Dear UVM Off-Campus Students,

As we prepare for the start of the fall semester—a semester that will be unlike any other in our 230-year history—it’s important to emphasize the role you have to play in maintaining the integrity and respect of this great institution. The COVID-19 pandemic has swept our nation and world, bringing with it enormous challenges.

We recognize that many of you may have been directly impacted by these challenges. Your employment may have been disrupted, resulting in financial issues around rent, food, and utilities. Some of you may be struggling with isolation, have fallen ill or have a loved one who is sick. Please know we care about you and want to ensure you have access to useful information and resources. Our dedicated web presence is a good place to start.

We also understand that you want to socialize with your friends and peers—being able to develop connections, engage in healthy relationships, and build leadership opportunities are among the many things that make a college experience so special. We know that socializing reduces feelings of isolation, loneliness and anxiety. And yet, we all need to find different ways to make and keep these kinds of important social connections and do so safely.

These are difficult times, for sure, and we thank you for rising to the occasion and following UVM’s, Vermont's and Burlington's COVID-19 regulations. There are several reasons Vermont is in a relatively better place than many of our neighboring states who are experiencing spikes in COVID-19 cases. Prime among them is the way Vermonters care about their neighbors and comply with the expectations for ensuring a safe community. They also care about the energy, vitality and new ideas that young people bring to the state. This is where we need your help— and your commitment.

Several of our Burlington neighbors, including faculty who live in the local area, have brought to our attention that their neighborhoods became more vulnerable after the turnover of rentals in June. They saw people socializing without social distancing, not wearing masks in public areas like sidewalks, hosting large gatherings, and having late-night parties. This is concerning and disappointing to hear. We need to do better—for your health and safety and for the health and safety of our community. Vermonters, and especially Catamounts, can—and need to—lead the way in the fight against COVID-19 by showing great care and respect for our neighbors and our communities.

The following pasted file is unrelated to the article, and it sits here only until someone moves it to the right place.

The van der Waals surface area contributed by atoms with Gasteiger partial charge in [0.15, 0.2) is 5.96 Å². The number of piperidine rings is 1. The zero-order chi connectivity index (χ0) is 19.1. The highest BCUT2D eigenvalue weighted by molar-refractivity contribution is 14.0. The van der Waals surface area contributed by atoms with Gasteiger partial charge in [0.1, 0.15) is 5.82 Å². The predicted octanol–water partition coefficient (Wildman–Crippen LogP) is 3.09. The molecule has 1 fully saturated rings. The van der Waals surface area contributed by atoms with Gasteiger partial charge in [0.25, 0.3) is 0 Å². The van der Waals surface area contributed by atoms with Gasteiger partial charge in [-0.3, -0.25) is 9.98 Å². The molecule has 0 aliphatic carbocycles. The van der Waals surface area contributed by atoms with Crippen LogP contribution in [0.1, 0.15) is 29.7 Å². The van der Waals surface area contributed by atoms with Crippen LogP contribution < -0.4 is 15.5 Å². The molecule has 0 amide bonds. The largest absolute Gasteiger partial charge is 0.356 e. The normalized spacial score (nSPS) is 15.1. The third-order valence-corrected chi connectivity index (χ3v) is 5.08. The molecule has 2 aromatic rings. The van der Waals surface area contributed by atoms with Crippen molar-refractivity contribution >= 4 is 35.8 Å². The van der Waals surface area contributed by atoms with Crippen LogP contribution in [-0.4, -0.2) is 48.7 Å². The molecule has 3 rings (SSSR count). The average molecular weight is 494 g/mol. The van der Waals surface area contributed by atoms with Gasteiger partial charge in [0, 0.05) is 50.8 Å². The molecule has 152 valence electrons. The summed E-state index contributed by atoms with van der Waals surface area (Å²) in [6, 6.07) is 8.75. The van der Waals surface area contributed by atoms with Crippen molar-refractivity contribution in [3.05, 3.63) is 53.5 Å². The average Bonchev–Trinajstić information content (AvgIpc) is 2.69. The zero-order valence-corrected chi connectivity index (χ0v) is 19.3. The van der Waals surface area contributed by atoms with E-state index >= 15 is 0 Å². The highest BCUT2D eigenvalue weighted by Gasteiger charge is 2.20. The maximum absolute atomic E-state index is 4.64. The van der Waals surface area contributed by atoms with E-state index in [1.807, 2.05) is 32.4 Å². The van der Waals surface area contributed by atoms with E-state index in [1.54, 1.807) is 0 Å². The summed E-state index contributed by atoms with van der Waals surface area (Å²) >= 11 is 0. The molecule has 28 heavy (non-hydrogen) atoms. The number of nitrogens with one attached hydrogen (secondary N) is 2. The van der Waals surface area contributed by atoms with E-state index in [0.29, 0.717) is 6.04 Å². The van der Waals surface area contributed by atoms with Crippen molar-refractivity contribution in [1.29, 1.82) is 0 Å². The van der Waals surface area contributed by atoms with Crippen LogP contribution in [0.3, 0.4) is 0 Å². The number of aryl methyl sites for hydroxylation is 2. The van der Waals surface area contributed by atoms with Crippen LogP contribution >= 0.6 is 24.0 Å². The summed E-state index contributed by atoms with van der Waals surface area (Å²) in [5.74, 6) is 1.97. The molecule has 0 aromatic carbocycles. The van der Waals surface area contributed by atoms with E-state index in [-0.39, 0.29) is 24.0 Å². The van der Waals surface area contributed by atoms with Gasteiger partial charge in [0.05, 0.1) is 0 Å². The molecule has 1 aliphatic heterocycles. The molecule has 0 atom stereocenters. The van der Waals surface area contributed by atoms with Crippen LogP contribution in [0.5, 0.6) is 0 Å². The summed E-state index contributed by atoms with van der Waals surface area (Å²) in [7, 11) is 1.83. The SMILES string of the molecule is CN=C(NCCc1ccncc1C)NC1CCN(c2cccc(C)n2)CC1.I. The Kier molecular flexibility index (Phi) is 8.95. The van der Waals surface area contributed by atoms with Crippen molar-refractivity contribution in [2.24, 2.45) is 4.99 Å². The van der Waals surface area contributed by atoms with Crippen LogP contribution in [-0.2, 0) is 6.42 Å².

Some of us have seen, first-hand, the devastating effect of the virus when guidelines are not followed. We do not want to see cases increase and more people suffering. Our neighbors are nurses, doctors, and other hospital staff, including UVM students, who are risking their own health to help others. Witnessing social activities that do not follow health and safety guidelines is devastating to those who are doing so much to care for our community. It is especially concerning for those with young children.

Every student and every community member has the right to feel safe and has the responsibility to care for others, that is why we sign the Green and Gold Promise. It is on all of us to check our behavior and to step up and do the right thing.

This is a matter of critical importance—and respect. As such, the University will use the Student Code of Conduct process to follow up on reports from neighbors, students, and Burlington Police regarding any and all violations and potential violations of the health and safety guidelines. Sanctions will be aligned and enforced with each situation but could include suspension from the University. We know you want to keep the campus open, to be part of a thriving community and to progress successfully in your academic program. But you need to keep in mind that you are responsible for the decisions you make and you have the power to influence the positive behavior of others.

You are also responsible for the health and safety guidelines when you are at someone else’s apartment or house. Many of you may be following the health and safety guidelines, but your roommates or guests may not be. If that is the case, we hope the Talking to Your Roommates About COVID-19 Safety tips will be useful to you as you engage in discussions with your peers and neighbors. You can also contact the Office of Student and Community Relations ( and they can help you create a plan for your household and provide COVID-19 signs for you to post.

As other students move back into the community, we invite you to be role models for them. If they see you doing the right thing, they will be more apt to follow. If they see late-night or other activities at your home, they may want to join in, increasing the potential exposure to the virus and compromising the health and well-being of yourselves and your neighbors.

We need you to be in this with us. And we need you to be Catamounts who care. Let us know your challenges and we will work together to address them. We know there is not one of us who would want to feel the responsibility of negatively impacting another's life. So let’s not forget we are in an unprecedented international crisis that has taken over 600,000 lives and infected almost 17,000,000 people. We are privileged to live in Vermont, the safest and one of the healthiest states in the nation. Let’s not compromise this privilege or take it for granted.

We look forward to seeing you on campus or in virtual settings soon and we thank you for listening and for contributing to our community’s health and safety. This is a moment in time where you can impact change that you will be proud of for years to come.

Stay well, make healthy choices and appreciate being a Vermont Catamount with pride!


Patricia A. Prelock, Provost and Senior Vice President

Annie Stevens, Vice Provost for Student Affairs.


Patricia Prelock and Annie Stevens